These words struck a chord with me because, gender apart, they could have been written about my dear wee Hamish, who was also much very much a creature of habit. In fact, the description comes from a letter written around 1880 by Emma Darwin, the wife of Charles Darwin, and they refer to Polly, the family terrier.
Charles Darwin died on 18th April 1882. Polly survived her master by only a few days. Darwin is reported* to have been "terribly fond of Polly and taught her to catch biscuits off her nose, and she sat with him patiently while he spent quiet hours working in his study".
Few great scientists come over as such likable human beings as Charles Darwin. Not only was he a devoted and loving father to his ten children, but throughout his life, he owned and adored a series of dogs. Spark, a nine year old black and white mongrel, provided solace to the nine year old Charles after the boy's mother died, and from then onwards Darwin's correspondence was peppered with references to his beloved pets, full of tenderness and amusement at their antics, and news of any accidents they suffered was reported with the same importance as a family wedding or a new baby. Had he been born two centuries later, who knows, might there even have been a Darwin's Dog Blog??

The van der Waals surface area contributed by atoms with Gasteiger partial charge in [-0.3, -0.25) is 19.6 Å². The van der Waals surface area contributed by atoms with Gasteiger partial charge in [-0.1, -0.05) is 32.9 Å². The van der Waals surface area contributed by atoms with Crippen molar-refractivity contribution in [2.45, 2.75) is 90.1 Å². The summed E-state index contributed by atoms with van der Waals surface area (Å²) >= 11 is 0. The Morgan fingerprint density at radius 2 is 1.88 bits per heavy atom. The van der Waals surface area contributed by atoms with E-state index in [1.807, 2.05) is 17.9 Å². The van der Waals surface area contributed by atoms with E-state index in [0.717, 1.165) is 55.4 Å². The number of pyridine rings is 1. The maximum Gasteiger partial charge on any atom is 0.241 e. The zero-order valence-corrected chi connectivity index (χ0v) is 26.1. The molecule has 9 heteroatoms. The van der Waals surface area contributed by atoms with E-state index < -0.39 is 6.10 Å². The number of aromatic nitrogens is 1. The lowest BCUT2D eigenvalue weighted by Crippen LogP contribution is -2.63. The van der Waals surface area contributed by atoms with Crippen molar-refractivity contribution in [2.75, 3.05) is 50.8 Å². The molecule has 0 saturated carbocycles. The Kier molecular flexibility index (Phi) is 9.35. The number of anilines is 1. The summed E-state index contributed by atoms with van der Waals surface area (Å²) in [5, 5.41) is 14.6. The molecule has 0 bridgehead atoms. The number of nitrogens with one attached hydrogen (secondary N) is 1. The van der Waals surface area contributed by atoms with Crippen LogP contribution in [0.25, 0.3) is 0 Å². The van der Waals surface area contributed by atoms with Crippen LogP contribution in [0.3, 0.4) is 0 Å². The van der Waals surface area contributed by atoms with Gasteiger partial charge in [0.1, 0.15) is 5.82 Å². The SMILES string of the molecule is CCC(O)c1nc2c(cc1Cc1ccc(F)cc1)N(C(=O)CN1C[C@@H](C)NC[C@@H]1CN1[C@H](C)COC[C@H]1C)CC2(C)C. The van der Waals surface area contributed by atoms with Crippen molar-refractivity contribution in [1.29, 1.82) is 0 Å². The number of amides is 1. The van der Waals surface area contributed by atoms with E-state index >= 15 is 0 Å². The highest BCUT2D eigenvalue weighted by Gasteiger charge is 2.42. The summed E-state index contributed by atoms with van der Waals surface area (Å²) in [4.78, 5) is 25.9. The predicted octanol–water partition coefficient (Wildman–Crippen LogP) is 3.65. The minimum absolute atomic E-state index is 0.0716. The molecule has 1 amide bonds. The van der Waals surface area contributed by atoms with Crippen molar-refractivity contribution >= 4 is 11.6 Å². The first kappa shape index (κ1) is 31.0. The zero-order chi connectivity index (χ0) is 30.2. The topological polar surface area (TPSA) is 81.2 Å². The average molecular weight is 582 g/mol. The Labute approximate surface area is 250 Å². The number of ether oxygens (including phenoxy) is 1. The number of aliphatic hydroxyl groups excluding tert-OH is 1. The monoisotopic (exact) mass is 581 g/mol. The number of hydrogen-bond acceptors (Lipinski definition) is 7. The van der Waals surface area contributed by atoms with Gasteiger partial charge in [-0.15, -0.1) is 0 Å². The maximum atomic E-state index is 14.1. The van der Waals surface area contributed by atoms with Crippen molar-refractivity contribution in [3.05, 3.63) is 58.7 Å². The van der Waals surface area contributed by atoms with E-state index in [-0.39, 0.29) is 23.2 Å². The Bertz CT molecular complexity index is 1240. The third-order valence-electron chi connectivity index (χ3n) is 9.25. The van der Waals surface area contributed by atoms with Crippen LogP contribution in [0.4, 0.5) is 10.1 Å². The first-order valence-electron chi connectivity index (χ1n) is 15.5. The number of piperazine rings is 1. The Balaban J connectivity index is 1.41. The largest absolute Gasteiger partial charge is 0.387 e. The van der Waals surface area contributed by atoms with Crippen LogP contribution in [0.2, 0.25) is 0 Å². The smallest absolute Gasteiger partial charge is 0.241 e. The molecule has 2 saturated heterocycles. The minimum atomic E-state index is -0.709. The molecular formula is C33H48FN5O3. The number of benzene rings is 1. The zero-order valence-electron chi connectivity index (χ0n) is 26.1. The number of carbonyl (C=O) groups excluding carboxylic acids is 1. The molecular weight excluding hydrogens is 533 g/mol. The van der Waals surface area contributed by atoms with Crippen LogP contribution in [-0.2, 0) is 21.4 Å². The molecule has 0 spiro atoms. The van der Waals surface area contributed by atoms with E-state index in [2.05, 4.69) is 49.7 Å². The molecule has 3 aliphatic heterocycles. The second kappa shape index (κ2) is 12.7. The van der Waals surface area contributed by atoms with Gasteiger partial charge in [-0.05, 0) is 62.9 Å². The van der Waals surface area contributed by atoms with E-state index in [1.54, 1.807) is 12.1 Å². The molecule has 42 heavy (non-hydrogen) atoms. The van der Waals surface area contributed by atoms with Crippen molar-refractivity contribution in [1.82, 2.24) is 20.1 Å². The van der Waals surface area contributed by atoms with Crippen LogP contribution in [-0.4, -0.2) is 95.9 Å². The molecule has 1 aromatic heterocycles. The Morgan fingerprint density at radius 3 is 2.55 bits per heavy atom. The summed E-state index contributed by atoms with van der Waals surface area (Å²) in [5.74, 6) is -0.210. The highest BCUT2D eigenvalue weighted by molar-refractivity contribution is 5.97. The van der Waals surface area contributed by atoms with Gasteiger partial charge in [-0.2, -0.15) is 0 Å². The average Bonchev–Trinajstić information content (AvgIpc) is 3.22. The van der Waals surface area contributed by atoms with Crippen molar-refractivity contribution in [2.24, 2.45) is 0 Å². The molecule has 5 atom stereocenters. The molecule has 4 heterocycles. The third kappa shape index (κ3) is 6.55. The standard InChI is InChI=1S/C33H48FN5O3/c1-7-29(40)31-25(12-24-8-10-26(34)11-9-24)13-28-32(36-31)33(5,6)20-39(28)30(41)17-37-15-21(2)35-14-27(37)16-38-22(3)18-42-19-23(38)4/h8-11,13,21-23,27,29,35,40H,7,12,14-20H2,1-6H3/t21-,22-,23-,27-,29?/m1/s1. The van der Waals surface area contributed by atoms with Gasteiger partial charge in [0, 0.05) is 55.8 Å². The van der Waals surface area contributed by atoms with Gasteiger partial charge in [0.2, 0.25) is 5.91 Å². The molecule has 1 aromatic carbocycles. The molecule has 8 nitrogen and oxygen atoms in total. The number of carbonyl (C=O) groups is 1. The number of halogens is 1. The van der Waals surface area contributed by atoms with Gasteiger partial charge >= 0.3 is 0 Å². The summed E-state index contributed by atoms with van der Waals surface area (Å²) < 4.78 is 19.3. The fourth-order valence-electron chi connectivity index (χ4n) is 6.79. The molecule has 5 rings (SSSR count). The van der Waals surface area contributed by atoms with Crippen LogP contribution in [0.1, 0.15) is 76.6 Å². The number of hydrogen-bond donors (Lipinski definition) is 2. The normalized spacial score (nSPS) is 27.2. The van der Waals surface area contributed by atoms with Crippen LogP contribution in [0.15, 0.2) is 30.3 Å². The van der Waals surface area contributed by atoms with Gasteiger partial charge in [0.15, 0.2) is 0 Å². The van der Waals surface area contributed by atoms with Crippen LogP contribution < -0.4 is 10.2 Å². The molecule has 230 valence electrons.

Back to Polly, the final and favourite dog. Here's what Francis Darwin had to say in a memoir about his father:
"He was delightful and tender to Polly, and never showed any impatience at the attentions she required, such as to be let in at the door, or out at the verandah window to bark at "naughty people", a self-imposed duty she much enjoyed".
The loving bond Darwin's evidently enjoyed with 'man's best friend' surely strengthened his belief that there was no shame in the notion of humans and animals sharing a common ancestry.
Dog lovers, we are in good company!
* from the book 'Darwin's Dogs: How Darwin's pets helped form a world-changing theory of evolution', by Emma Townshend.